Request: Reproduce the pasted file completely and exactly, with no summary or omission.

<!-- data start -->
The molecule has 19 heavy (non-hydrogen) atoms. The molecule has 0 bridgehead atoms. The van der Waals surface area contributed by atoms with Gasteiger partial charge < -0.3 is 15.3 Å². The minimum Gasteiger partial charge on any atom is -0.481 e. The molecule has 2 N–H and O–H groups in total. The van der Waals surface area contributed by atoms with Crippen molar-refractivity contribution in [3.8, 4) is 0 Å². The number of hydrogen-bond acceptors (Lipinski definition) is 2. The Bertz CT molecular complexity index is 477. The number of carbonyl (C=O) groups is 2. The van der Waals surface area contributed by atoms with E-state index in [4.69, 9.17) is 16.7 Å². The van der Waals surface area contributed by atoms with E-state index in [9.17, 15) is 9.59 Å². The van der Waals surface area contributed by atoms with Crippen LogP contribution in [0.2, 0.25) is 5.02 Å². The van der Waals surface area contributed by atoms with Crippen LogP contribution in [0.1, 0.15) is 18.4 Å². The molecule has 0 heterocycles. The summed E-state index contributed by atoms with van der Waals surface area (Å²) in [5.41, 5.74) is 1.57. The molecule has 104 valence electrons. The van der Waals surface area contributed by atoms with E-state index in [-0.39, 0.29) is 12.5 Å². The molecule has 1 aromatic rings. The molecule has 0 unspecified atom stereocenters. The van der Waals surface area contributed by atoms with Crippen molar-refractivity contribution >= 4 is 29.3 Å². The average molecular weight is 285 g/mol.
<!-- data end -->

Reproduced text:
The molecule has 19 heavy (non-hydrogen) atoms. The molecule has 0 bridgehead atoms. The van der Waals surface area contributed by atoms with Gasteiger partial charge < -0.3 is 15.3 Å². The minimum Gasteiger partial charge on any atom is -0.481 e. The molecule has 2 N–H and O–H groups in total. The van der Waals surface area contributed by atoms with Crippen molar-refractivity contribution in [3.8, 4) is 0 Å². The number of hydrogen-bond acceptors (Lipinski definition) is 2. The Bertz CT molecular complexity index is 477. The number of carbonyl (C=O) groups is 2. The van der Waals surface area contributed by atoms with E-state index in [4.69, 9.17) is 16.7 Å². The van der Waals surface area contributed by atoms with E-state index in [9.17, 15) is 9.59 Å². The van der Waals surface area contributed by atoms with Crippen LogP contribution in [0.2, 0.25) is 5.02 Å². The van der Waals surface area contributed by atoms with Crippen LogP contribution in [0.1, 0.15) is 18.4 Å². The molecule has 0 heterocycles. The summed E-state index contributed by atoms with van der Waals surface area (Å²) in [5.41, 5.74) is 1.57. The molecule has 104 valence electrons. The van der Waals surface area contributed by atoms with E-state index in [-0.39, 0.29) is 12.5 Å². The molecule has 1 aromatic rings. The molecule has 0 unspecified atom stereocenters. The van der Waals surface area contributed by atoms with Crippen molar-refractivity contribution >= 4 is 29.3 Å². The average molecular weight is 285 g/mol.